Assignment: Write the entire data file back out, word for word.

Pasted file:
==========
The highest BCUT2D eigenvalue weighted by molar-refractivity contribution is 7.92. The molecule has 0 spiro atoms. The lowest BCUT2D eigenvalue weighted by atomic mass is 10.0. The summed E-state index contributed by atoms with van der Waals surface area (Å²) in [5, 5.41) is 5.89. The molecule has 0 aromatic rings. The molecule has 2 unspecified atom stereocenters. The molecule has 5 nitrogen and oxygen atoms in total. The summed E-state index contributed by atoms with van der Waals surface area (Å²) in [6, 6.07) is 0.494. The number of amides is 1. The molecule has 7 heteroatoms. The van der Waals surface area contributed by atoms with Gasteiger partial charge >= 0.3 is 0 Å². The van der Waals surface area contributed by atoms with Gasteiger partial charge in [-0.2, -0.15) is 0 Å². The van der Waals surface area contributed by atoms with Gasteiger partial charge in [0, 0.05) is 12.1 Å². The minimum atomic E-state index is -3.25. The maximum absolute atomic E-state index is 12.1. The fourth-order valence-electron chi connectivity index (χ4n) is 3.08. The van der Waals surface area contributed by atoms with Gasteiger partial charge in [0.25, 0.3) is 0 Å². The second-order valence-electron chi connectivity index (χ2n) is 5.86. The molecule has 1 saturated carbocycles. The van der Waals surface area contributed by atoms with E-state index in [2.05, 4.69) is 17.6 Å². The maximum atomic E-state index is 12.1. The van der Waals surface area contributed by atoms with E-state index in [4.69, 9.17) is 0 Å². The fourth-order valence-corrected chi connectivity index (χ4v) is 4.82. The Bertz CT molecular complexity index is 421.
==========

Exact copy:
The highest BCUT2D eigenvalue weighted by molar-refractivity contribution is 7.92. The molecule has 0 spiro atoms. The lowest BCUT2D eigenvalue weighted by atomic mass is 10.0. The summed E-state index contributed by atoms with van der Waals surface area (Å²) in [5, 5.41) is 5.89. The molecule has 0 aromatic rings. The molecule has 2 unspecified atom stereocenters. The molecule has 5 nitrogen and oxygen atoms in total. The summed E-state index contributed by atoms with van der Waals surface area (Å²) in [6, 6.07) is 0.494. The number of amides is 1. The molecule has 7 heteroatoms. The van der Waals surface area contributed by atoms with Gasteiger partial charge >= 0.3 is 0 Å². The van der Waals surface area contributed by atoms with Gasteiger partial charge in [-0.2, -0.15) is 0 Å². The van der Waals surface area contributed by atoms with Gasteiger partial charge in [0, 0.05) is 12.1 Å². The minimum atomic E-state index is -3.25. The maximum absolute atomic E-state index is 12.1. The fourth-order valence-electron chi connectivity index (χ4n) is 3.08. The van der Waals surface area contributed by atoms with Gasteiger partial charge in [0.25, 0.3) is 0 Å². The second-order valence-electron chi connectivity index (χ2n) is 5.86. The molecule has 1 saturated carbocycles. The van der Waals surface area contributed by atoms with E-state index in [2.05, 4.69) is 17.6 Å². The maximum atomic E-state index is 12.1. The van der Waals surface area contributed by atoms with E-state index in [4.69, 9.17) is 0 Å². The fourth-order valence-corrected chi connectivity index (χ4v) is 4.82. The Bertz CT molecular complexity index is 421.